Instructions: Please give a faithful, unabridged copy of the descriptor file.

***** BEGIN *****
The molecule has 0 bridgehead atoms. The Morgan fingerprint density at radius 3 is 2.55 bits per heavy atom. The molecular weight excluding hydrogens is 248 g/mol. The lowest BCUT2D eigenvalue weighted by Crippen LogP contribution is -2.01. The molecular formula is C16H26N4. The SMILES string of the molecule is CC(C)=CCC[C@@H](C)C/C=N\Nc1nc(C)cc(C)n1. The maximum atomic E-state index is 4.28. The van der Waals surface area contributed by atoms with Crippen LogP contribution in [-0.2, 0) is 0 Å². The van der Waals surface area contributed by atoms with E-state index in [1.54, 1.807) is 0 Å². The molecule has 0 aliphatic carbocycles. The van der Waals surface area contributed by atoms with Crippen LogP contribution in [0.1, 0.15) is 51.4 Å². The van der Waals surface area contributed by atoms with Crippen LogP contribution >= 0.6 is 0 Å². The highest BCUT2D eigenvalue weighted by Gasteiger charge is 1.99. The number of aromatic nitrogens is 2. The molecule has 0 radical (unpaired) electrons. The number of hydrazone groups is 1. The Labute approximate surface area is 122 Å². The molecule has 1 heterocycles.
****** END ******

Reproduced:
The molecule has 0 bridgehead atoms. The Morgan fingerprint density at radius 3 is 2.55 bits per heavy atom. The molecular weight excluding hydrogens is 248 g/mol. The lowest BCUT2D eigenvalue weighted by Crippen LogP contribution is -2.01. The molecular formula is C16H26N4. The SMILES string of the molecule is CC(C)=CCC[C@@H](C)C/C=N\Nc1nc(C)cc(C)n1. The maximum atomic E-state index is 4.28. The van der Waals surface area contributed by atoms with Crippen LogP contribution in [-0.2, 0) is 0 Å². The van der Waals surface area contributed by atoms with E-state index in [1.54, 1.807) is 0 Å². The molecule has 0 aliphatic carbocycles. The van der Waals surface area contributed by atoms with Crippen LogP contribution in [0.1, 0.15) is 51.4 Å². The van der Waals surface area contributed by atoms with Crippen LogP contribution >= 0.6 is 0 Å². The highest BCUT2D eigenvalue weighted by Gasteiger charge is 1.99. The number of aromatic nitrogens is 2. The molecule has 0 radical (unpaired) electrons. The number of hydrazone groups is 1. The Labute approximate surface area is 122 Å². The molecule has 1 heterocycles.